Dr. Oz Defends His ‘Miracles’

Sen. McCaskill grills the popular TV personality on his dubious nutrition claims.

National Journal
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Brian Resnick
June 17, 2014, 8:20 a.m.

Claire Mc­Caskill — the chair­wo­man of the Sen­ate Com­merce Sub­com­mit­tee on Con­sumer Pro­tec­tion — asked Dr. Mehmet Oz — the enorm­ously pop­u­lar talk-show host — the fol­low­ing ques­tion Tues­day morn­ing: “Why would you say something is a mir­acle in a bottle?”

That’s a ques­tion Oz’s crit­ics have long de­man­ded answered.

While his day-time health show reaches mil­lions, Dr. Oz has come un­der fire for en­dors­ing nu­tri­tion sup­ple­ments with du­bi­ous ef­fic­acy. One of those products was green cof­fee bean ex­tract, a sub­stance de­rived from cof­fee that is mar­keted as a weight-loss sup­ple­ment. In a 2012 broad­cast Dr. Oz claimed

This little bean has sci­ent­ists say­ing they have found a ma­gic weight-loss cure for every body type. It’s green cof­fee beans, and, when turned in­to a sup­ple­ment — this mir­acle pill can burn fat fast.

Nev­er mind the only sci­ent­ists say­ing that were ones paid by a com­pany that pro­duces green-cof­fee ex­tract. After the broad­cast, Oz’s like­ness has ap­peared on count­less Web ad­vert­ise­ments for products that in­cluded the in­gredi­ent.

In a busi­ness sense, Oz doesn’t en­dorse these products, and has fought back against com­pan­ies us­ing his im­age and words on ad­vert­ising. But still, they pro­lif­er­ate. Last month, the Fed­er­al Trade Com­mis­sion brought suit against a green-cof­fee ex­tract com­pany for bogus weight-loss claims, which in­cluded Oz’s “mir­acle” en­dorse­ment. A 2013 New York­er pro­file was par­tic­u­larly scath­ing in its cri­ti­cism of Oz’s sci­entif­ic scru­tiny. “By freely mix­ing al­tern­at­ives with proven ther­apies, Oz makes it nearly im­possible for the view­er of his show to as­sess the im­pact of either; the pro­cess just di­min­ishes the value of sci­ence.”

On Tues­day, Oz was on Cap­it­ol Hill to testi­fy on a Sen­ate hear­ing about such weight loss scams, and to ad­dress his role in provid­ing fod­der for false ad­vert­ise­ments.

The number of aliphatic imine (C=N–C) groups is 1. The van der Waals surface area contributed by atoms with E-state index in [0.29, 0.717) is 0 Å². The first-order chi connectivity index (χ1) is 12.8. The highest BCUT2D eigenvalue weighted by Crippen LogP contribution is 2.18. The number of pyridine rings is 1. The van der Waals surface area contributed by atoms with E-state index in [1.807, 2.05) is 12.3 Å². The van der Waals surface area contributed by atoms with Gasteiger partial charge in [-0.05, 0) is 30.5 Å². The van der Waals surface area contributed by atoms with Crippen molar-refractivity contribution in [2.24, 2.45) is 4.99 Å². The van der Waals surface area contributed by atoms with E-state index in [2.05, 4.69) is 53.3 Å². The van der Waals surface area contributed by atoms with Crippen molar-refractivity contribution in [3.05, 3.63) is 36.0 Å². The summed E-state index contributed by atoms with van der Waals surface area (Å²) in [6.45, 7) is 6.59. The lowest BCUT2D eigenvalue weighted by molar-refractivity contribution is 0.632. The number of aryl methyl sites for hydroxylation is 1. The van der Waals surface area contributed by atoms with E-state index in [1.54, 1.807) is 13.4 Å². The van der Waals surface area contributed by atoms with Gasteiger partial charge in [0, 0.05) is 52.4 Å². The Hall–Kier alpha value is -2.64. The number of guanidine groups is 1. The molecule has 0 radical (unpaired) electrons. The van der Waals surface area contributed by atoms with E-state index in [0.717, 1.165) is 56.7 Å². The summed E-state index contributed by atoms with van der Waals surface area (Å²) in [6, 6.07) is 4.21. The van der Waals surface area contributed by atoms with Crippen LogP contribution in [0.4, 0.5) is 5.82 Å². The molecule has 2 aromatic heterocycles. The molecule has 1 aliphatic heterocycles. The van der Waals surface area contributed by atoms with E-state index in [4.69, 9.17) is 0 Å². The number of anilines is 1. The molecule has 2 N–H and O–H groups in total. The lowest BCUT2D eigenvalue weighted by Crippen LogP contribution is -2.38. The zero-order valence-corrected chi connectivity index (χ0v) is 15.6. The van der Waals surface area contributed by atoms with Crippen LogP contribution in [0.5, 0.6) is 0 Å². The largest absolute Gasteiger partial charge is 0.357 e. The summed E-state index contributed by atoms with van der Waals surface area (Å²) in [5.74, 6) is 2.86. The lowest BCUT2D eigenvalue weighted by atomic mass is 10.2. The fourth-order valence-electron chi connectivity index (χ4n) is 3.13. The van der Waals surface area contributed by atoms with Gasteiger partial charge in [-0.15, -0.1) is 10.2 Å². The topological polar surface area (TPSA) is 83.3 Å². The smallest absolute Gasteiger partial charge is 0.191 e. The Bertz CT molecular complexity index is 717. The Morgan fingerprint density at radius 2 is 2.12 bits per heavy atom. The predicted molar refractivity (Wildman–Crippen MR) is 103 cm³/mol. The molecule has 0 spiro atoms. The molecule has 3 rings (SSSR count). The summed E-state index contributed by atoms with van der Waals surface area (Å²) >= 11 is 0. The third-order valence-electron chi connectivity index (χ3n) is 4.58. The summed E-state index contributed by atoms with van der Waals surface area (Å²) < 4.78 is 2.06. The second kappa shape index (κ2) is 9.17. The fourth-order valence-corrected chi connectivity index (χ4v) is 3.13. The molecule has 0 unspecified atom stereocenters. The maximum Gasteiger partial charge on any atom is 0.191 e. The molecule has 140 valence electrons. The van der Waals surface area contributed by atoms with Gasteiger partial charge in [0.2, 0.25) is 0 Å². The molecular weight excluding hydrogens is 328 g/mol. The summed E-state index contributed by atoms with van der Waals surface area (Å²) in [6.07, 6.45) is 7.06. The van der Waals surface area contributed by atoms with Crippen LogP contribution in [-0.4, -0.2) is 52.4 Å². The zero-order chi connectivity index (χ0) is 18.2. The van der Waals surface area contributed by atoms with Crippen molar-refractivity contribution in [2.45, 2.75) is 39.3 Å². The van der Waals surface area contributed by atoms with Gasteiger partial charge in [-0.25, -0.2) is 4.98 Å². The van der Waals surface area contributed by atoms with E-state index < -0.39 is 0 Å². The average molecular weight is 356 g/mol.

Dur­ing the hear­ing, Oz was adam­ant that he is not in­volved in the sale of any nu­tri­tion­al sup­ple­ment, and said he has stopped us­ing over­blown words like “mir­acle” on his pro­gram. But Oz de­murred in an­swer­ing Mc­Caskill’s ques­tions, which in­cluded the equally sharp “why would you cheapen your show by say­ing things like that?” and the as­ser­tion that “the sci­entif­ic com­munity is al­most mono­lith­ic against you.”

Here’s his de­fense.

If I can just get across the big mes­sage that I do per­son­ally be­lieve in the items I talk about in my show. I pas­sion­ately study them. I re­cog­nize that of­ten­times they don’t have the sci­entif­ic muster to present as fact. But, nev­er­the­less, I give my audi­ence the ad­vice I give my fam­ily all the time. I give my fam­ily these products, spe­cific­ally the ones you men­tioned. I’m com­fort­able with that part.

I do think I made it more dif­fi­cult for the FTC. In an at­tempt to en­gage view­ers, I used flowery lan­guage. I used lan­guage that was very pas­sion­ate, but it ended up not be­ing help­ful but in­cen­di­ary. And it provided fod­der for un­scru­pu­lous ad­vert­isers… We have spe­cific­ally re­stric­ted our use of words…

My job, I feel on the show, is to be a cheer­lead­er for the audi­ence. And when they don’t think they have hope, when they don’t think they can make it hap­pen, I want to look and I do look every­where, in­clud­ing al­tern­at­ive heal­ing tra­di­tions, for any evid­ence that might be sup­port­ive to them.

Ba­sic­ally, Oz is say­ing that even if the sci­ence is du­bi­ous, if he be­lieves in the “thumb­nail sketch” of the pre­lim­in­ary evid­ence, he’ll present it to view­ers as a solu­tion to a prob­lem. In turn, if that solu­tion works for the view­er, it might just mo­tiv­ate them to seek oth­er healthy solu­tions.

But it isn’t sci­ence. And giv­en his vis­ib­il­ity in homes across the coun­try. Busi­nesses will be sure to con­tin­ue to use his not-quite-sci­entif­ic en­dorse­ments to sell products.

COR­REC­TION: This post ini­tially mis­stated Sen. Mc­Caskill’s role on the com­mit­tee.


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